Landlords are raising rents


When they do, can you negotiate?

By Amber Randall - South Florida Sun Sentinel



Negotiating rent is tricky when the market favors landlords.

Negotiating rent is tricky when the market favors landlords.


Carline Jean/South Florida Sun Sentinel/TNS

As rents continue to climb in many places around the country, with no signs of slowing down, renters are wondering if they have leverage to negotiate with landlords when it comes time to renew their lease.

It turns out that there are a few ways to try and knock down a rent increase. However, experts warn that negotiating rent is tricky when the market favors landlords, as it does currently.

“Tenants are in a tough spot right now,” said Jon Mann of The Jills Zeder Group with Coldwell Banker Realty in Miami Beach, Fla.

One factor in the astronomical rent hikes is that landlords had to negotiate renters into their spaces with lower prices during the pandemic, he said. Now, as the housing market has taken off with an influx of newcomers and low inventory, landlords are able to raise rents — many spaces are seeing multiple offers.

Overall median rent for apartments in South Florida tell the story. In Palm Beach County the overall median rent is $2,135, a 33% increase from the year before. In Broward County, the overall median rent is $1,832, a 25% increase. For Miami-Dade County, overall median rent is $1,782, a 27% increase.

Adam Docktor, a real estate agent with Compass in Fort Lauderdale, Florida, conducted a survey of six property managers in Fort Lauderdale, and found that most buildings probably won’t negotiate with renters. Demand is just too high.

“Some buildings were allowing negotiating up until mid-summer. Now they can barely keep an apartment on the market for more than a couple of days” said one property manager. “Unfortunately, with the loss some of the communities have had during the pandemic, the investors are attempting to get some of that back,” they added. “As of today, negotiations are either very limited or a thing of the past.”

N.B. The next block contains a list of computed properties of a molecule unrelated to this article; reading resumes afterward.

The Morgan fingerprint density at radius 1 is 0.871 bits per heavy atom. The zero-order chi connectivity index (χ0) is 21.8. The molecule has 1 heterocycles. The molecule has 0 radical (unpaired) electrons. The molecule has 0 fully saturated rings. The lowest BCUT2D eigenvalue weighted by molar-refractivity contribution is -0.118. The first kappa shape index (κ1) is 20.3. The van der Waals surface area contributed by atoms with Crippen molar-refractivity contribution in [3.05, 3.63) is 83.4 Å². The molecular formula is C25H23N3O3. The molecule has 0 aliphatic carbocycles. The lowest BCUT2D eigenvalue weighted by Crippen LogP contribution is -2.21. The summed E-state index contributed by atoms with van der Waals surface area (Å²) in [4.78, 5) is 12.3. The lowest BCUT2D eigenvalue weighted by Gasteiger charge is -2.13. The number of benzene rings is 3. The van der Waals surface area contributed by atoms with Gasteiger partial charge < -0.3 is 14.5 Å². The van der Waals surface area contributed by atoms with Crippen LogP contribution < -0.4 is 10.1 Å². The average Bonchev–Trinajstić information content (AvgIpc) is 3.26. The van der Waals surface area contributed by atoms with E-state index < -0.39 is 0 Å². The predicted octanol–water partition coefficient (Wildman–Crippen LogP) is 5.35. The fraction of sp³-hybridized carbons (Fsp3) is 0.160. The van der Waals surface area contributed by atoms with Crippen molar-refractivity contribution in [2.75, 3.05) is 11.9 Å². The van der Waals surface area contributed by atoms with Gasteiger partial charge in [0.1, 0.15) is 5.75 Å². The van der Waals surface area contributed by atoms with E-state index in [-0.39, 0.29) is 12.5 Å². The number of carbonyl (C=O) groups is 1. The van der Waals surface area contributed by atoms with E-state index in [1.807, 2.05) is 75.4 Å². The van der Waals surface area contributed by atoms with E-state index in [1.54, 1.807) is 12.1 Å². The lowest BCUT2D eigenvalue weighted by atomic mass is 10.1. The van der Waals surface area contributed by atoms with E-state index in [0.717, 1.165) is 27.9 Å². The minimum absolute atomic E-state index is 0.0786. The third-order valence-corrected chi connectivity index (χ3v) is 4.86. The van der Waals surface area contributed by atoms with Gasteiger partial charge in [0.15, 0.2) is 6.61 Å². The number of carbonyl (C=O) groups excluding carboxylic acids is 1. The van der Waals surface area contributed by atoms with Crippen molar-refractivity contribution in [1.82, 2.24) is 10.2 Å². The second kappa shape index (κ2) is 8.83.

There are a few things a renter can try when it comes to a rental increase, according to lawyer Joseph Hughes with The Law Office of Joseph Hughes in Fort Lauderdale. It may be easier to negotiate with a smaller, private landlord than one that’s corporate-owned.

Strategies he suggests include offering to pay some of the rent upfront, or even committing to a longer lease period than a year.

“They (renters) could point out that they are good tenants who have never been late with rent. That might be a negotiation conversation,” added lawyer Jeffrey Lampert in West Palm Beach. “Otherwise there is nothing a tenant can do to force a landlord to not increase rent.”

There aren’t many protections for renters in South Florida. The state has no rent control laws to cap how much a landlord can raise rent in a given year, leaving renters with few options.

Local governments can’t do much to force landlords to not raise rents, as they are banned from putting in any sort of price controls, unless they can prove that there is a housing emergency.

A few states in the country do have a limit on how much rent can increase in a given year. Landlords in California can’t raise rents by more than 10% or by 5% plus the increase in the cost of living, or whichever one is less.

Negotiating rent is tricky when the market favors landlords.
https://www.limaohio.com/wp-content/uploads/sites/54/2021/11/web1_BIZ-REAL-RENTS-NEGOTIATE-FL.jpgNegotiating rent is tricky when the market favors landlords. Carline Jean/South Florida Sun Sentinel/TNS
When they do, can you negotiate?

By Amber Randall

South Florida Sun Sentinel

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